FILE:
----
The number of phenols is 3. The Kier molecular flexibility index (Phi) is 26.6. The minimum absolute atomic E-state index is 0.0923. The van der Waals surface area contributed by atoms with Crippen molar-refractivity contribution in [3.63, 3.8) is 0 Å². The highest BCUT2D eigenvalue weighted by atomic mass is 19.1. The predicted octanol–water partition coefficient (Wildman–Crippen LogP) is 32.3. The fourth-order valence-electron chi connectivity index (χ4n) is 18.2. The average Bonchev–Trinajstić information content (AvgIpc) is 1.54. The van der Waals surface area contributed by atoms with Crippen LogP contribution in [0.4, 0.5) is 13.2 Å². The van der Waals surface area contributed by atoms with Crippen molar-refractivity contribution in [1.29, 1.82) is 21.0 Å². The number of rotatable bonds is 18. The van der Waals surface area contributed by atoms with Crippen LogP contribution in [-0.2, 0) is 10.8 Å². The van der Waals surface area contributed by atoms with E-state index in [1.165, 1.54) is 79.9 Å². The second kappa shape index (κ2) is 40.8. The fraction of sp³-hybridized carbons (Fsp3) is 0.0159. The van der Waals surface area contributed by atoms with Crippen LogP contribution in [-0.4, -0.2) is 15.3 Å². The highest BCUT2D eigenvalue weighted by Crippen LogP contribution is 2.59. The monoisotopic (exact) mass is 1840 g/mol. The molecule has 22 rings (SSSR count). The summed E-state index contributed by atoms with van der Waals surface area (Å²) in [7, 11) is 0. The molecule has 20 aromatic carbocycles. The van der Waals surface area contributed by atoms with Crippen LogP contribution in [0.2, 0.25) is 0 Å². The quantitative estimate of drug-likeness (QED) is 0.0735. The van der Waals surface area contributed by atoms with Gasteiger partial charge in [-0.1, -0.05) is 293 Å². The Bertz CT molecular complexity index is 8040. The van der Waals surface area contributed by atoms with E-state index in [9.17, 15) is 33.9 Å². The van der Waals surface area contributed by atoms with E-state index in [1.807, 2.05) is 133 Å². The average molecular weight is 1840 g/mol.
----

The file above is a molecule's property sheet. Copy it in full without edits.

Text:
The number of phenols is 3. The Kier molecular flexibility index (Phi) is 26.6. The minimum absolute atomic E-state index is 0.0923. The van der Waals surface area contributed by atoms with Crippen molar-refractivity contribution in [3.63, 3.8) is 0 Å². The highest BCUT2D eigenvalue weighted by atomic mass is 19.1. The predicted octanol–water partition coefficient (Wildman–Crippen LogP) is 32.3. The fourth-order valence-electron chi connectivity index (χ4n) is 18.2. The average Bonchev–Trinajstić information content (AvgIpc) is 1.54. The van der Waals surface area contributed by atoms with Crippen LogP contribution in [0.4, 0.5) is 13.2 Å². The van der Waals surface area contributed by atoms with Crippen molar-refractivity contribution in [1.29, 1.82) is 21.0 Å². The number of rotatable bonds is 18. The van der Waals surface area contributed by atoms with Crippen LogP contribution in [-0.2, 0) is 10.8 Å². The van der Waals surface area contributed by atoms with E-state index in [1.165, 1.54) is 79.9 Å². The second kappa shape index (κ2) is 40.8. The fraction of sp³-hybridized carbons (Fsp3) is 0.0159. The van der Waals surface area contributed by atoms with Crippen LogP contribution in [-0.4, -0.2) is 15.3 Å². The highest BCUT2D eigenvalue weighted by Crippen LogP contribution is 2.59. The monoisotopic (exact) mass is 1840 g/mol. The molecule has 22 rings (SSSR count). The summed E-state index contributed by atoms with van der Waals surface area (Å²) in [7, 11) is 0. The molecule has 20 aromatic carbocycles. The van der Waals surface area contributed by atoms with Crippen LogP contribution in [0.2, 0.25) is 0 Å². The quantitative estimate of drug-likeness (QED) is 0.0735. The van der Waals surface area contributed by atoms with Gasteiger partial charge in [-0.1, -0.05) is 293 Å². The Bertz CT molecular complexity index is 8040. The van der Waals surface area contributed by atoms with E-state index in [9.17, 15) is 33.9 Å². The van der Waals surface area contributed by atoms with E-state index in [1.807, 2.05) is 133 Å². The average molecular weight is 1840 g/mol.